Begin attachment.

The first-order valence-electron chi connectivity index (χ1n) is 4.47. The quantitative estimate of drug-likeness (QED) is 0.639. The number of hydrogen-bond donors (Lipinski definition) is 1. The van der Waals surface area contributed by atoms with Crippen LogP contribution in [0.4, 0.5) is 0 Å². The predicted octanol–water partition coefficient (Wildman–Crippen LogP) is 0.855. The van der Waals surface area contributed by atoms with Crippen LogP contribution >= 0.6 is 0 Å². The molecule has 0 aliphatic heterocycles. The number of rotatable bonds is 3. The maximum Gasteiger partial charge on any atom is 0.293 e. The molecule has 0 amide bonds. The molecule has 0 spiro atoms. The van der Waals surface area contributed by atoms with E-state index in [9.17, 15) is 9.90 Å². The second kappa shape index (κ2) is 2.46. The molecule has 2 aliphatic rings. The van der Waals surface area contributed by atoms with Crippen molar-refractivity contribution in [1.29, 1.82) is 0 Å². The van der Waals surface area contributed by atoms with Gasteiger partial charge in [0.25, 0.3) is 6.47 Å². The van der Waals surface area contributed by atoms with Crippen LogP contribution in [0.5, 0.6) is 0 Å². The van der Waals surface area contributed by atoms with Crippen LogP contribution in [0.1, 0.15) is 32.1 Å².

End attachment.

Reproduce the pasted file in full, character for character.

The first-order valence-electron chi connectivity index (χ1n) is 4.47. The quantitative estimate of drug-likeness (QED) is 0.639. The number of hydrogen-bond donors (Lipinski definition) is 1. The van der Waals surface area contributed by atoms with Crippen LogP contribution in [0.4, 0.5) is 0 Å². The predicted octanol–water partition coefficient (Wildman–Crippen LogP) is 0.855. The van der Waals surface area contributed by atoms with Crippen LogP contribution >= 0.6 is 0 Å². The molecule has 0 aliphatic heterocycles. The number of rotatable bonds is 3. The maximum Gasteiger partial charge on any atom is 0.293 e. The molecule has 0 amide bonds. The molecule has 0 spiro atoms. The van der Waals surface area contributed by atoms with E-state index in [9.17, 15) is 9.90 Å². The second kappa shape index (κ2) is 2.46. The molecule has 2 aliphatic rings. The van der Waals surface area contributed by atoms with Crippen molar-refractivity contribution in [1.29, 1.82) is 0 Å². The van der Waals surface area contributed by atoms with Gasteiger partial charge in [0.25, 0.3) is 6.47 Å². The van der Waals surface area contributed by atoms with Crippen LogP contribution in [0.5, 0.6) is 0 Å². The van der Waals surface area contributed by atoms with Crippen LogP contribution in [0.1, 0.15) is 32.1 Å².